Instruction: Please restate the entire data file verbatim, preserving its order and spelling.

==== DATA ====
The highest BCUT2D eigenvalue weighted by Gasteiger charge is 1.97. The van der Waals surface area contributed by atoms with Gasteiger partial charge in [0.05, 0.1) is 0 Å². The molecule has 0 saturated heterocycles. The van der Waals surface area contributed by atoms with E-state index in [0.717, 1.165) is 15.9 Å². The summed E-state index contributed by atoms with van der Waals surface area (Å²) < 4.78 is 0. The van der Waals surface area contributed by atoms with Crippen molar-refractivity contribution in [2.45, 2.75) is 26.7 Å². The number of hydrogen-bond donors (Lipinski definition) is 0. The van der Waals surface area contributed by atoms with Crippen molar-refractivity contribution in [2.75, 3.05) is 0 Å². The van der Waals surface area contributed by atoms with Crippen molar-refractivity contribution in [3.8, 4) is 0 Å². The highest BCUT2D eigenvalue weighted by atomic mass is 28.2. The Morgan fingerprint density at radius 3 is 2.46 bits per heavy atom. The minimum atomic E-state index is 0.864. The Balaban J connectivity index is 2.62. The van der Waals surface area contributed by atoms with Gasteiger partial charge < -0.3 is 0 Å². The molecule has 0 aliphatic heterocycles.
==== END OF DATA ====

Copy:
The highest BCUT2D eigenvalue weighted by Gasteiger charge is 1.97. The van der Waals surface area contributed by atoms with Gasteiger partial charge in [0.05, 0.1) is 0 Å². The molecule has 0 saturated heterocycles. The van der Waals surface area contributed by atoms with E-state index in [0.717, 1.165) is 15.9 Å². The summed E-state index contributed by atoms with van der Waals surface area (Å²) < 4.78 is 0. The van der Waals surface area contributed by atoms with Crippen molar-refractivity contribution in [2.45, 2.75) is 26.7 Å². The number of hydrogen-bond donors (Lipinski definition) is 0. The van der Waals surface area contributed by atoms with Crippen molar-refractivity contribution in [2.75, 3.05) is 0 Å². The van der Waals surface area contributed by atoms with Crippen molar-refractivity contribution in [3.8, 4) is 0 Å². The highest BCUT2D eigenvalue weighted by atomic mass is 28.2. The Morgan fingerprint density at radius 3 is 2.46 bits per heavy atom. The minimum atomic E-state index is 0.864. The Balaban J connectivity index is 2.62. The van der Waals surface area contributed by atoms with Gasteiger partial charge < -0.3 is 0 Å². The molecule has 0 aliphatic heterocycles.